America Is Revolting

      The discussion of slavery neatly folds into Ferguson’s wonderful scrutiny of the American Revolution. It is the morning of April 19, 1775, as a squad of British troops march through misty woods towards Lexington, Massachusetts, on a mission to destroy a stockpile of weapons assembled by local landholders. The British are ambushed en route, exchanging fire with a local militia, but with little trouble the snipers are dispatched by their better guns. The Minutemen never had a chance at Lexington, but like so many easy battles for a powerful nation, the losers actually become martyrs. News of their deaths spreads up and down the Colonies, and cements a nascent resistance, so that within a month the British Redcoats are being subjected to withering fire wherever they go. All this despite the glaring fact New Englanders were, at the time, among the wealthiest people on the planet: with lower tax loads, bigger farms, better houses and far superior education than the inhabitants of England itself. In 1763, the average Briton paid 26 shillings in tax per year, while in Massachusetts, it was about one shilling. Subsequently, any argument that the American Revolution arose out of British pilferage is not only simplification, it is just simply wrong. England reaped a great deal of financial reward from many of her colonies, but the American colonies were break-even endeavors at best. And when time came to really fight for New England, the British establishment took one glance at their treasury and opted to let the colonists secede, especially given that many in the British Isles actually sided with the Americans. 5 With all the nation's might, even England could not face the French navy and the rebellious Americans working in concert. Those colonists (one in five, roughly) who wished to remain British subjects, the Loyalists, fled to Canada.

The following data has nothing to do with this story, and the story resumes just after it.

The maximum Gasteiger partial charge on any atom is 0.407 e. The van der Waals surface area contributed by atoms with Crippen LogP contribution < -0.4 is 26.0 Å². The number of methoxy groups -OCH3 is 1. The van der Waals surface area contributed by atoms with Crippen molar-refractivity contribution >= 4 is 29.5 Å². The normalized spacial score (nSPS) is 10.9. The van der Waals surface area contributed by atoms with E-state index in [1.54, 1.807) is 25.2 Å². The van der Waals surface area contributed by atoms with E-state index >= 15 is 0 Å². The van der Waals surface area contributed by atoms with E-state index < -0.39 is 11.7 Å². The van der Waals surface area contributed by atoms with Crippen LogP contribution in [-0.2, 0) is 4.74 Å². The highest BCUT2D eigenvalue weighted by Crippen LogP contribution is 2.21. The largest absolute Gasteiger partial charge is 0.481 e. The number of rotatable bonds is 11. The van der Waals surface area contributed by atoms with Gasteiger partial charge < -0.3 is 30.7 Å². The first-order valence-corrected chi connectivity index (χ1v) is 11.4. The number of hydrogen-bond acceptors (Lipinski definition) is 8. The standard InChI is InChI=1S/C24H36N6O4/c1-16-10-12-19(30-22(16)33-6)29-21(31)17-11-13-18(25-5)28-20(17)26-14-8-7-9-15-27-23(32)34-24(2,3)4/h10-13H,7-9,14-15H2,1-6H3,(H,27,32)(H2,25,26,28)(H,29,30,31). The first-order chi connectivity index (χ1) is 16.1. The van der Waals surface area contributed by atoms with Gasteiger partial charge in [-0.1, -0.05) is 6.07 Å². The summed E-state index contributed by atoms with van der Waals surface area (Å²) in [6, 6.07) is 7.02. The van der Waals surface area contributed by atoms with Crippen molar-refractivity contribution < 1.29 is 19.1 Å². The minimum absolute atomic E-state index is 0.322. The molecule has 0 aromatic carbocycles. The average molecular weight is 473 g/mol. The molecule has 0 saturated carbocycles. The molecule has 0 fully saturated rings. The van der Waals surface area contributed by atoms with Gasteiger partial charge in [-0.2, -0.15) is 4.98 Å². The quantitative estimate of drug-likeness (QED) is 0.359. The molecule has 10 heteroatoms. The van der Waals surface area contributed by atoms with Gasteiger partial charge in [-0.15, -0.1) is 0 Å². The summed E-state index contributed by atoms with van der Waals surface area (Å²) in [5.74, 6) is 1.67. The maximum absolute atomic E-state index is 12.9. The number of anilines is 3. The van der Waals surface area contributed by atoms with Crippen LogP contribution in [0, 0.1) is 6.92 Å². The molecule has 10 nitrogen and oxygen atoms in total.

The loss of the American colonies posed somewhat of a problem for two other British dominions, notably Australia and Canada. Suddenly, the undesirables of England (and there were many) had nowhere to be shipped, and so New South Wales, “the eighteenth century equivalent of Mars,” (103) was substituted. Luddites, food rioters, radical weavers, Tolpuddle Martyrs, Chartists, Quebecois patriots, along with petty thieves, shoplifters, perjurers, forgers and sheep wranglers, from all across the Empire, who until 1777 were sent to America, were now routed down under. England, as it approached Victoria’s reign, was entering into a vast enterprise of self-improvement, one that she would soon turn upon the rest of the world.